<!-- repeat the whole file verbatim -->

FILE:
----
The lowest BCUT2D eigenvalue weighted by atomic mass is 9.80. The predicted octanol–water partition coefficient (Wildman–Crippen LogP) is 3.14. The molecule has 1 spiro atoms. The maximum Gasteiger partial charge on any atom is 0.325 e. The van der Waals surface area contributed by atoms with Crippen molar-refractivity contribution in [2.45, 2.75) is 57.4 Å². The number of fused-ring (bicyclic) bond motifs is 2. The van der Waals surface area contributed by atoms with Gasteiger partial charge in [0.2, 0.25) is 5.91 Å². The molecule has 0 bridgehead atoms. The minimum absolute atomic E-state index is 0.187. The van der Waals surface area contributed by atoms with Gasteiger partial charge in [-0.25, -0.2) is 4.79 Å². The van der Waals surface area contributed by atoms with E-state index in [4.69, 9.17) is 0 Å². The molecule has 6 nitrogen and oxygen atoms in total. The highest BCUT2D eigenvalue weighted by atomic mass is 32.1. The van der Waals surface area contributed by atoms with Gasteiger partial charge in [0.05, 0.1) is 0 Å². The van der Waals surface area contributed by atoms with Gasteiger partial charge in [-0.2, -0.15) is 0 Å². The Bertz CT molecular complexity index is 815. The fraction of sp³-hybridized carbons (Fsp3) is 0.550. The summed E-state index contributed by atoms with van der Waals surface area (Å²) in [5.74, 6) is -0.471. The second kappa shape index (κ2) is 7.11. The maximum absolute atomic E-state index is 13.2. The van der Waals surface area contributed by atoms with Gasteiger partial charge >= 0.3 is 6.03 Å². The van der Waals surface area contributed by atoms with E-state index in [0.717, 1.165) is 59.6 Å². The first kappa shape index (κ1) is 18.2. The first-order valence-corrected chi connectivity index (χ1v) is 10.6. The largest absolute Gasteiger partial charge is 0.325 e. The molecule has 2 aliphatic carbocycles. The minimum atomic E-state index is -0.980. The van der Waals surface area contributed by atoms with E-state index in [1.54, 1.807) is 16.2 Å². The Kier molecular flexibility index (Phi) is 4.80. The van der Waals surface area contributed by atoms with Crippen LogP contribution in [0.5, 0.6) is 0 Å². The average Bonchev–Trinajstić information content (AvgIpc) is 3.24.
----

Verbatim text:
The lowest BCUT2D eigenvalue weighted by atomic mass is 9.80. The predicted octanol–water partition coefficient (Wildman–Crippen LogP) is 3.14. The molecule has 1 spiro atoms. The maximum Gasteiger partial charge on any atom is 0.325 e. The van der Waals surface area contributed by atoms with Crippen molar-refractivity contribution in [2.45, 2.75) is 57.4 Å². The number of fused-ring (bicyclic) bond motifs is 2. The van der Waals surface area contributed by atoms with Gasteiger partial charge in [0.2, 0.25) is 5.91 Å². The molecule has 0 bridgehead atoms. The minimum absolute atomic E-state index is 0.187. The van der Waals surface area contributed by atoms with Gasteiger partial charge in [-0.25, -0.2) is 4.79 Å². The van der Waals surface area contributed by atoms with E-state index in [4.69, 9.17) is 0 Å². The molecule has 6 nitrogen and oxygen atoms in total. The highest BCUT2D eigenvalue weighted by atomic mass is 32.1. The van der Waals surface area contributed by atoms with Gasteiger partial charge in [0.05, 0.1) is 0 Å². The van der Waals surface area contributed by atoms with Gasteiger partial charge in [-0.2, -0.15) is 0 Å². The Bertz CT molecular complexity index is 815. The fraction of sp³-hybridized carbons (Fsp3) is 0.550. The summed E-state index contributed by atoms with van der Waals surface area (Å²) in [5.74, 6) is -0.471. The second kappa shape index (κ2) is 7.11. The maximum absolute atomic E-state index is 13.2. The van der Waals surface area contributed by atoms with Gasteiger partial charge >= 0.3 is 6.03 Å². The van der Waals surface area contributed by atoms with E-state index in [0.717, 1.165) is 59.6 Å². The first kappa shape index (κ1) is 18.2. The first-order valence-corrected chi connectivity index (χ1v) is 10.6. The largest absolute Gasteiger partial charge is 0.325 e. The molecule has 2 aliphatic carbocycles. The minimum atomic E-state index is -0.980. The van der Waals surface area contributed by atoms with E-state index in [1.54, 1.807) is 16.2 Å². The Kier molecular flexibility index (Phi) is 4.80. The van der Waals surface area contributed by atoms with Crippen LogP contribution in [0.5, 0.6) is 0 Å². The average Bonchev–Trinajstić information content (AvgIpc) is 3.24.